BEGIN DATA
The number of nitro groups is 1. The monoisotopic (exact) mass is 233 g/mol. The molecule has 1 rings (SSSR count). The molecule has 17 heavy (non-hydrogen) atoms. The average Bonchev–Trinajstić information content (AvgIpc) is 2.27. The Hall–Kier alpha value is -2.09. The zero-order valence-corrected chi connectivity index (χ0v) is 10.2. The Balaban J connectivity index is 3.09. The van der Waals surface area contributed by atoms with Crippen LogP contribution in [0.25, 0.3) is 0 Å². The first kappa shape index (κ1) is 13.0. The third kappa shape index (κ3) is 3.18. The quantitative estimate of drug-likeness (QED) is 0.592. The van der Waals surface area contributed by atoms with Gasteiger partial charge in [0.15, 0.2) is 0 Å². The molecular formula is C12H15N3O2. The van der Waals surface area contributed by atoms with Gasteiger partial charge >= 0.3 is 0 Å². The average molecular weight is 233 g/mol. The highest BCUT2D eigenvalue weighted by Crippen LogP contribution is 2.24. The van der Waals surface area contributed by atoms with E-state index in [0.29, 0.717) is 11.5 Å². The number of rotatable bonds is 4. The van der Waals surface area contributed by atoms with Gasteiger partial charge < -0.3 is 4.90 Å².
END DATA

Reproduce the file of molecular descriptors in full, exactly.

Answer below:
The number of nitro groups is 1. The monoisotopic (exact) mass is 233 g/mol. The molecule has 1 rings (SSSR count). The molecule has 17 heavy (non-hydrogen) atoms. The average Bonchev–Trinajstić information content (AvgIpc) is 2.27. The Hall–Kier alpha value is -2.09. The zero-order valence-corrected chi connectivity index (χ0v) is 10.2. The Balaban J connectivity index is 3.09. The van der Waals surface area contributed by atoms with Crippen LogP contribution in [0.25, 0.3) is 0 Å². The first kappa shape index (κ1) is 13.0. The third kappa shape index (κ3) is 3.18. The quantitative estimate of drug-likeness (QED) is 0.592. The van der Waals surface area contributed by atoms with Gasteiger partial charge in [0.15, 0.2) is 0 Å². The molecular formula is C12H15N3O2. The van der Waals surface area contributed by atoms with Gasteiger partial charge >= 0.3 is 0 Å². The average molecular weight is 233 g/mol. The highest BCUT2D eigenvalue weighted by Crippen LogP contribution is 2.24. The van der Waals surface area contributed by atoms with E-state index in [0.29, 0.717) is 11.5 Å². The number of rotatable bonds is 4. The van der Waals surface area contributed by atoms with Gasteiger partial charge < -0.3 is 4.90 Å².